By Atom Markarian
The amount of cash sent home by Armenians working abroad -- the main source of hard currency for their economically struggling country -- is on track to grow by nearly 20 percent this year, a senior finance official said on Wednesday.
Tigran Sarkisian, chairman of Armenia’s Central Bank, said their estimated total is likely hover between $450 million and $500 million, a figure close to the nation’s state budget and trade deficit in 2002. Russia and other large former Soviet republics continue to account for most of the remittances increasingly handled by local commercial banks, he added.
Ever since the post-Soviet economic collapse plunged Armenia into poverty in the early 1990s the cash transfers have been the principal source of income for tens of thousands of Armenian families whose main bread-winners went abroad in search of employment. Most of them now work, both legally and illegally, in Russia and the United States.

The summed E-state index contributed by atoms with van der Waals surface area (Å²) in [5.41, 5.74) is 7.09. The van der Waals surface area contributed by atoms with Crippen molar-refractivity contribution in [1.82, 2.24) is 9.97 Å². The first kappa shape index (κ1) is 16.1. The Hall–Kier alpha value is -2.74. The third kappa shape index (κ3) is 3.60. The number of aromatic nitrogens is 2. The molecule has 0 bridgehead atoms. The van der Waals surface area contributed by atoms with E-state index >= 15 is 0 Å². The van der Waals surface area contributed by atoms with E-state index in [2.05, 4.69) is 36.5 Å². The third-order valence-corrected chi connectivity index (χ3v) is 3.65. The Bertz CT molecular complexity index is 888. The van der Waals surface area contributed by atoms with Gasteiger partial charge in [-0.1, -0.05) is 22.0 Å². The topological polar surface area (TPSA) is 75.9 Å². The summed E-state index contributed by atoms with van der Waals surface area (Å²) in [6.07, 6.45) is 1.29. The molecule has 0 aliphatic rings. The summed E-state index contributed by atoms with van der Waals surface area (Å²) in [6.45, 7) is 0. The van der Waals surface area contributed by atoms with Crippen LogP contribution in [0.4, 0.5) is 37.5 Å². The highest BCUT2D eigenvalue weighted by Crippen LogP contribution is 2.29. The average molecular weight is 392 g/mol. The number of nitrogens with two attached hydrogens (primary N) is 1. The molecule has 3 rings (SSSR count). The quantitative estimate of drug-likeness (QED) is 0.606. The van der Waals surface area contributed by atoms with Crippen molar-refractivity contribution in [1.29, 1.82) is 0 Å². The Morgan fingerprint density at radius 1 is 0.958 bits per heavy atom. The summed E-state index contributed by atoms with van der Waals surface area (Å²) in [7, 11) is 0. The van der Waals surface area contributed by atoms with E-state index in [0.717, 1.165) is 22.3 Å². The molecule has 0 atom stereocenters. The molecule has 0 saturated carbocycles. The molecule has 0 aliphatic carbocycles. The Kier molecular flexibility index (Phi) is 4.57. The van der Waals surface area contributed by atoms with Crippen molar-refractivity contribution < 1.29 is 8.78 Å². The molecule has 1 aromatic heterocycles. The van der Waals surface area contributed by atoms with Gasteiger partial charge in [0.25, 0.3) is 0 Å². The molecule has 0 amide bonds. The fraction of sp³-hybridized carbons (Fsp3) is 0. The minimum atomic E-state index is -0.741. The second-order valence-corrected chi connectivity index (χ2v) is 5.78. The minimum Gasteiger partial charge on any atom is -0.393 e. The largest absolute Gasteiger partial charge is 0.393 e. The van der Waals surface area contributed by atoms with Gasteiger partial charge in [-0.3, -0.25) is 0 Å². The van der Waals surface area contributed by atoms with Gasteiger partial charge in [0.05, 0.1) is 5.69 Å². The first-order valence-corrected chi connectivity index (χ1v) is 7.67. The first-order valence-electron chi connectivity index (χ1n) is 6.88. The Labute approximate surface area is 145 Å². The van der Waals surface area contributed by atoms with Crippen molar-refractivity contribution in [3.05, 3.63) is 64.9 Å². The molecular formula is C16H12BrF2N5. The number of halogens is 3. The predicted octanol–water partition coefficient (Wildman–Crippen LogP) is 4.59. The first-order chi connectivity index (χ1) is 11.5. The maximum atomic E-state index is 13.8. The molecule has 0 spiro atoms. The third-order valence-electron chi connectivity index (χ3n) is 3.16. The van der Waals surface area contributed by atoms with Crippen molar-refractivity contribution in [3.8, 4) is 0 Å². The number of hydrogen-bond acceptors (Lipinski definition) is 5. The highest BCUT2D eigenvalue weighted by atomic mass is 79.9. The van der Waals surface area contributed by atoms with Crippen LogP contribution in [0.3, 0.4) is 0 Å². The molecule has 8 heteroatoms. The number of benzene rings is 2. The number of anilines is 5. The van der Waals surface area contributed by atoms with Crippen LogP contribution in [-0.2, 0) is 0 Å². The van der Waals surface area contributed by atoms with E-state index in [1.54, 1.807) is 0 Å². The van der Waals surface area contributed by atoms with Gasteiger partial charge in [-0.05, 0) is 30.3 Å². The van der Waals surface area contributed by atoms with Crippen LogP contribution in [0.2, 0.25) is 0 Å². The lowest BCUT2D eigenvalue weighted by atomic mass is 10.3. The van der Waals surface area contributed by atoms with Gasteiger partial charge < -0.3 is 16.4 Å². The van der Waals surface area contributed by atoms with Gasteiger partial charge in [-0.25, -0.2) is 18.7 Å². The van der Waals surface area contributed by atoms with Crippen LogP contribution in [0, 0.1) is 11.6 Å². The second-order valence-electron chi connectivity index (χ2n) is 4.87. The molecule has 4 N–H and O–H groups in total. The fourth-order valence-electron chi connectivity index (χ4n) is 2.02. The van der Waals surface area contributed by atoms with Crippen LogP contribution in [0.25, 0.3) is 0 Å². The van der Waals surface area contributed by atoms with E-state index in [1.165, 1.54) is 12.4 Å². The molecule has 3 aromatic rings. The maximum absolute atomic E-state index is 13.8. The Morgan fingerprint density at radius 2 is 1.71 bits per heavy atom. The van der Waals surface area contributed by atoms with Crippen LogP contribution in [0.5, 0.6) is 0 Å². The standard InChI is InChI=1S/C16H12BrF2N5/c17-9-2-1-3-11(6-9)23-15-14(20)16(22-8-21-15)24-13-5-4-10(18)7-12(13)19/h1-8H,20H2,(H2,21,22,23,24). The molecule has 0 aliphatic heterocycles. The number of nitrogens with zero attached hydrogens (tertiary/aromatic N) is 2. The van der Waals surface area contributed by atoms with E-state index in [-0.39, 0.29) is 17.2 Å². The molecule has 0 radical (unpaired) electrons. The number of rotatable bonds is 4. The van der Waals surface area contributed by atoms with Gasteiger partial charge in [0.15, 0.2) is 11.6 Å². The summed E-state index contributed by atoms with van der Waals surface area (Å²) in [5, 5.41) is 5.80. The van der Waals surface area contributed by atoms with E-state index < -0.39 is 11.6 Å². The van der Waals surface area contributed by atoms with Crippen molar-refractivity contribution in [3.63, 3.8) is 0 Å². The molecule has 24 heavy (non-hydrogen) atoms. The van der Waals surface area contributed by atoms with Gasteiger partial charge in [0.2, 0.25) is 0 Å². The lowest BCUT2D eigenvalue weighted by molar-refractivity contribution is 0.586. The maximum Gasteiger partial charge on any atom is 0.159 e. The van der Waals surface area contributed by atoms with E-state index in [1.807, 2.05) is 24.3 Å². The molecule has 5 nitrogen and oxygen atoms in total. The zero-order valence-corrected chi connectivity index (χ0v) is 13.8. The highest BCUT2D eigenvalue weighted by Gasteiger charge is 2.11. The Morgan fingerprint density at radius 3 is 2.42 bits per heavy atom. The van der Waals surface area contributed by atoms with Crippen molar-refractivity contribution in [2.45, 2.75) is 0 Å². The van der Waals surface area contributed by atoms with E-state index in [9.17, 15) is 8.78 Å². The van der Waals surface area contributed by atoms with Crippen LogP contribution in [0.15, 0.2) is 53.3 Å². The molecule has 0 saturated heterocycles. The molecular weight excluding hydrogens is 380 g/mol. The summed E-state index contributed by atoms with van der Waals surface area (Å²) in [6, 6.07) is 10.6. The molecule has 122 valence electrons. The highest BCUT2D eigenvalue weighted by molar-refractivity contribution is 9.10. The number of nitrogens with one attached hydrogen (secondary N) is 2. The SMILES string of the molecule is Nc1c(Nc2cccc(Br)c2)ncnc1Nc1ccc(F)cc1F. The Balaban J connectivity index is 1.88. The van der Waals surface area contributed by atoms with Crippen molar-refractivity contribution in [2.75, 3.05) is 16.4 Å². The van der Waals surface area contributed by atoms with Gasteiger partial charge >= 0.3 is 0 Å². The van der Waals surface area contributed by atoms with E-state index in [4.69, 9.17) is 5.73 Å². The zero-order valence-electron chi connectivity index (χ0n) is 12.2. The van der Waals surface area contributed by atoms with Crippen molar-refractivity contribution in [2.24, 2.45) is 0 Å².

Their money plays a crucial role in mitigating Armenia’s huge trade and current account deficits. The country’s net imports, for instance, were worth twice as much as its exports in the first half of this year, resulting in a trade gap of about $300 million.
Incidentally, Sarkisian was speaking at the official opening of a new Yerevan head office of Areximbank, one of several Armenian banks for which the remittances are a key source of earnings. Areximbank, which is owned by wealthy Russian-based Armenians, has already processed more than $60 million worth of hard currency payments from Russia in 2003.
According to the Central Bank chief, commissions charged for such services have considerably dropped in recent years as a result of growing competition among the local banks specializing in the business. “It is the bank clients that mainly benefit from that competition,” he said.